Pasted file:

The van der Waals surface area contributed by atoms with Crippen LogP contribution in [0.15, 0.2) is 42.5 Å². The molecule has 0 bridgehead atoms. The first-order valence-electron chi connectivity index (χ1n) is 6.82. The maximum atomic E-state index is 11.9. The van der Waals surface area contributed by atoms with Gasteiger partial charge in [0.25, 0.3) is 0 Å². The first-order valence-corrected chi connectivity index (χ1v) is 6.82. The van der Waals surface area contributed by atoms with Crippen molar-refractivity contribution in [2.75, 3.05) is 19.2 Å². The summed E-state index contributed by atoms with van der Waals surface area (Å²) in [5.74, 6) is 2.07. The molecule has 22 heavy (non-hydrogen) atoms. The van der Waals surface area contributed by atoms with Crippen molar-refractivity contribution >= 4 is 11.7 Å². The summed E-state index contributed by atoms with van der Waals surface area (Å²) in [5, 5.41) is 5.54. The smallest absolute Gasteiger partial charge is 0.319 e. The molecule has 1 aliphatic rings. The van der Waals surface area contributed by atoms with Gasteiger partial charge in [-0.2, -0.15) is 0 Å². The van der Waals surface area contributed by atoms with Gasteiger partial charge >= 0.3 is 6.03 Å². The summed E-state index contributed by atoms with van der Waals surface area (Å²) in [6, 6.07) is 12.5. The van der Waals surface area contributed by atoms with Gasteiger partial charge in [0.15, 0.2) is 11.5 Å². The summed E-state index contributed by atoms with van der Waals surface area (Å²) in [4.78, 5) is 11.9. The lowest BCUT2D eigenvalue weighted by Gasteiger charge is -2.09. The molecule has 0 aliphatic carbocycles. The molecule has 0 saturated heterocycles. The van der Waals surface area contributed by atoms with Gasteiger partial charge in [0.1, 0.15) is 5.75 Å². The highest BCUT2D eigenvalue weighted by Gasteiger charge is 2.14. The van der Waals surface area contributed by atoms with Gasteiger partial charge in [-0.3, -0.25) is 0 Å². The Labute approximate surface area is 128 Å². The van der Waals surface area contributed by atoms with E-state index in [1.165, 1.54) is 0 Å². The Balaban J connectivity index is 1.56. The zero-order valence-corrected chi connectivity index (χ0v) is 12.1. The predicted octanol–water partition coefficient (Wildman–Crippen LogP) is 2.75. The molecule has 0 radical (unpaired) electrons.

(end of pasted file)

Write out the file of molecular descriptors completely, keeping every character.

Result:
The van der Waals surface area contributed by atoms with Crippen LogP contribution in [0.15, 0.2) is 42.5 Å². The molecule has 0 bridgehead atoms. The first-order valence-electron chi connectivity index (χ1n) is 6.82. The maximum atomic E-state index is 11.9. The van der Waals surface area contributed by atoms with Gasteiger partial charge in [0.25, 0.3) is 0 Å². The first-order valence-corrected chi connectivity index (χ1v) is 6.82. The van der Waals surface area contributed by atoms with Crippen molar-refractivity contribution in [2.75, 3.05) is 19.2 Å². The summed E-state index contributed by atoms with van der Waals surface area (Å²) in [5.74, 6) is 2.07. The molecule has 22 heavy (non-hydrogen) atoms. The van der Waals surface area contributed by atoms with Crippen molar-refractivity contribution >= 4 is 11.7 Å². The summed E-state index contributed by atoms with van der Waals surface area (Å²) in [5, 5.41) is 5.54. The smallest absolute Gasteiger partial charge is 0.319 e. The molecule has 1 aliphatic rings. The van der Waals surface area contributed by atoms with Gasteiger partial charge in [-0.2, -0.15) is 0 Å². The van der Waals surface area contributed by atoms with Gasteiger partial charge >= 0.3 is 6.03 Å². The summed E-state index contributed by atoms with van der Waals surface area (Å²) in [6, 6.07) is 12.5. The van der Waals surface area contributed by atoms with Gasteiger partial charge in [0.15, 0.2) is 11.5 Å². The summed E-state index contributed by atoms with van der Waals surface area (Å²) in [4.78, 5) is 11.9. The lowest BCUT2D eigenvalue weighted by Gasteiger charge is -2.09. The molecule has 0 aliphatic carbocycles. The molecule has 0 saturated heterocycles. The van der Waals surface area contributed by atoms with Gasteiger partial charge in [0.1, 0.15) is 5.75 Å². The highest BCUT2D eigenvalue weighted by Gasteiger charge is 2.14. The van der Waals surface area contributed by atoms with Gasteiger partial charge in [-0.3, -0.25) is 0 Å². The Labute approximate surface area is 128 Å². The van der Waals surface area contributed by atoms with E-state index in [1.165, 1.54) is 0 Å². The Balaban J connectivity index is 1.56. The zero-order valence-corrected chi connectivity index (χ0v) is 12.1. The predicted octanol–water partition coefficient (Wildman–Crippen LogP) is 2.75. The molecule has 0 radical (unpaired) electrons.